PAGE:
One irritating thing about this new blog format is that it only shows the last three posts. I write so many posts that I could easily write more than three in an hour or two. If you don’t click the “more” link, you may well miss several new posts. This has discouraged me from writing as often as I used to. I’m sitting on several posts I’ve been meaning to put up for a few days. Like this one, about beer made from wet, or fresh, hops.
Ever tried one? They’re not easy to find, but they come out this time of year, and boy, are they ever worth it. Here’s an old Wall Street Journal piece explaining what a wet-hopped beer is. Excerpt:
But for a few months in the fall, brewers stop worrying about more hops and focus instead on fresh hops. When first plucked from its stalk, a hop flower is green and about 60 percent water by weight. For brewing purposes, hops are usually dried and refrigerated, or made into pellets that resemble rabbit food. Wet-hop beers use flowers that have been picked just hours before, so they still possess the volatile flavors that are lost during processing. Brewers compare beer made with these moist hops to a meal cooked with just-picked herbs — entirely unlike one made with dried oregano and parsley from the back of the pantry.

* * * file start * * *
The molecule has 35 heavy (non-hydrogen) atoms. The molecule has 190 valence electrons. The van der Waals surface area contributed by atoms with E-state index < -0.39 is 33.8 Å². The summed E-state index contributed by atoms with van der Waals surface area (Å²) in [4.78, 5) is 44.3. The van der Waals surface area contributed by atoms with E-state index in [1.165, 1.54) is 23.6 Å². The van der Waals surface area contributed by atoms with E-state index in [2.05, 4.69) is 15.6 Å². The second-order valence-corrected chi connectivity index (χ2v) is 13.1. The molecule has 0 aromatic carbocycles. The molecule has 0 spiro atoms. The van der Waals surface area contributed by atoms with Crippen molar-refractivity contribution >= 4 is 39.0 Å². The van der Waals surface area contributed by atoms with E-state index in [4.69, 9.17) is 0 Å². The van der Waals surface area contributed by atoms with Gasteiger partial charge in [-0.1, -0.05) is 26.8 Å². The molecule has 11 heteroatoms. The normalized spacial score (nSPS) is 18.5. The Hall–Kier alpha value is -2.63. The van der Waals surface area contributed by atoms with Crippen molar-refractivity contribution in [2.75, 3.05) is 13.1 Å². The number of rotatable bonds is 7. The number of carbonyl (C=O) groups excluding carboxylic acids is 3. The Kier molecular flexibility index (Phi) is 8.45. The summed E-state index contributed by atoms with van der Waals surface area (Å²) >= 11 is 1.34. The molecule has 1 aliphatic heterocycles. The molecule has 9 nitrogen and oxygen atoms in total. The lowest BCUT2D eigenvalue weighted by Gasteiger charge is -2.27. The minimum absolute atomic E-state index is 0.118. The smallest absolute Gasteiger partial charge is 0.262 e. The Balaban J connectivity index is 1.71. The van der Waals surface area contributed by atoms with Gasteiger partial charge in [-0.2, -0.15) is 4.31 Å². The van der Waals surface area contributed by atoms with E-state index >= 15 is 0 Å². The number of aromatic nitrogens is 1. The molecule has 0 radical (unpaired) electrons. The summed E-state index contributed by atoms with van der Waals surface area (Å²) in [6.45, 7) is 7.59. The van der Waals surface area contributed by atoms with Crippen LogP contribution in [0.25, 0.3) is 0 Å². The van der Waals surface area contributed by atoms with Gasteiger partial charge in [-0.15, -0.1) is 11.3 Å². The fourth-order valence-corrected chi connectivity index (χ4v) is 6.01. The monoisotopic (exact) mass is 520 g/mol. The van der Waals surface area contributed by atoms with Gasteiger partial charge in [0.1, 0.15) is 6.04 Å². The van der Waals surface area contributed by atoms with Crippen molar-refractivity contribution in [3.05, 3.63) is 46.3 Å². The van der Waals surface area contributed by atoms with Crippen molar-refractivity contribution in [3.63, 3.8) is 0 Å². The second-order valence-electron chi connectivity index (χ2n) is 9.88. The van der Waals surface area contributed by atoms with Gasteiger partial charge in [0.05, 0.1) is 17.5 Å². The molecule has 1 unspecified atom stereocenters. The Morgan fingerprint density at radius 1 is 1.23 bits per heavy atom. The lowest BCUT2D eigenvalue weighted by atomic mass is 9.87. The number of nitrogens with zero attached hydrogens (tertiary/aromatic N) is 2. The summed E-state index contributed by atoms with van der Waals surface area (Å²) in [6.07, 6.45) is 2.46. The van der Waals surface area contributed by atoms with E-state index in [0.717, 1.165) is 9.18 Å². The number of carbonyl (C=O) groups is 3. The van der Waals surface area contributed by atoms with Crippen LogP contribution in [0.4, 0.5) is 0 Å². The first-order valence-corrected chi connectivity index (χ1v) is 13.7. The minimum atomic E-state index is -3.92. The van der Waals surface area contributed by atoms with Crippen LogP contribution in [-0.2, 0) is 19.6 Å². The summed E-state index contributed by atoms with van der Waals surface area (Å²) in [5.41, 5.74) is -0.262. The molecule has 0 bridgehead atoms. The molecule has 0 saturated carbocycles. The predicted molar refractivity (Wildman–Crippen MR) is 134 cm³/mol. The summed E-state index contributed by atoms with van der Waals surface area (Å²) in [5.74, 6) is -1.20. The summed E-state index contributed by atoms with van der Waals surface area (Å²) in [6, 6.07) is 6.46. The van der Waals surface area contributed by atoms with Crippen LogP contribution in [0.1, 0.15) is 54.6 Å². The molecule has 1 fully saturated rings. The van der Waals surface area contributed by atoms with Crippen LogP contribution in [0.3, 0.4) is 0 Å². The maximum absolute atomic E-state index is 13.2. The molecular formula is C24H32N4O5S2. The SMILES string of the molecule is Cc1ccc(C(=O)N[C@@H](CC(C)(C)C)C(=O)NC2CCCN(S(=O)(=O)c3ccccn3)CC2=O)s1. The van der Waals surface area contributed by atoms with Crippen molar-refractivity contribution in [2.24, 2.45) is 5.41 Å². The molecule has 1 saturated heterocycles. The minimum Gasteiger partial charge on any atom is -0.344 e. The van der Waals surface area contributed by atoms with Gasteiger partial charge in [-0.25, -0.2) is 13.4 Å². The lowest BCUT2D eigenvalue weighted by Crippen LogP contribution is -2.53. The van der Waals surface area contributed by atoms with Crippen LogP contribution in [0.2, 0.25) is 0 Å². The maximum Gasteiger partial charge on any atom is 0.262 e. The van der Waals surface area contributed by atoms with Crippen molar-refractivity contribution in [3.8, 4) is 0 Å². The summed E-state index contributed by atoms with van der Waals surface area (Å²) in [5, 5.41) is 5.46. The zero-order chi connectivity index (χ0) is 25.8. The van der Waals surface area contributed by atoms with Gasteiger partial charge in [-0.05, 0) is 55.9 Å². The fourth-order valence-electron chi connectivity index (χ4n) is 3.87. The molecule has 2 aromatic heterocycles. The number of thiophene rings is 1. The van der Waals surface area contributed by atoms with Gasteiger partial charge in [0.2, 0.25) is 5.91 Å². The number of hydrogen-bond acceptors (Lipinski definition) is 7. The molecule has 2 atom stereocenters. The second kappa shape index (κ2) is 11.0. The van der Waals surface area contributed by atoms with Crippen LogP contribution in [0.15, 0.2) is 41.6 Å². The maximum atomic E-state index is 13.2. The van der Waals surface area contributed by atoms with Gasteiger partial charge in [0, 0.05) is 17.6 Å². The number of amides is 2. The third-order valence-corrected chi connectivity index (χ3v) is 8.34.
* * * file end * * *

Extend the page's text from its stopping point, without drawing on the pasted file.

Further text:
A fresh-hop beer can often, in fact, be less bitter than a corresponding version with dried hops, and instead is powered by floral, citrus tastes. The retained oils line the inside of the mouth and have a tinge of greenish, vegetal flavors. (Many brewers recommend drinking their wet hops with a glass of water.) It’s easy to taste the difference between a normal brew and a fresh-hop version — though that isn’t always a good thing. “If you’re not careful you can end up with a beer that tastes like lawn clippings,” says Garrett Oliver, brewmaster at Brooklyn Brewery.
I love bitter, heavily hopped beers, but using the moist hops makes a delicious difference. The comparison to a dish cooked with fresh herbs over dried is apt. The beers flavors are so much more alive. The other day I bought a six-pack of Hop Wallop from Victory Brewing, a local craft beermaker here in the Philadelphia area. Hop Wallop is their wet-hopped label, and no kidding, it’s one of the most interesting and delicious beers I’ve tasted in ages. What’s so special about it is how intense the hops are without being harsh. I enjoy the harshness of a super-hopped beer, but the wet-hopped beers deliver a mighty punch of hoppiness without that snarl. If you’re a beer drinker, look for this stuff. I know there are craft brewers all over the country producing wet-hopped ales right now. First time I tried the stuff was Sierra Nevada’s version a couple of autumns ago in Dallas. They have great distribution, so I would imagine you could find that most anywhere. But, of course, the closer you are to the brewery, the fresher the beer will be.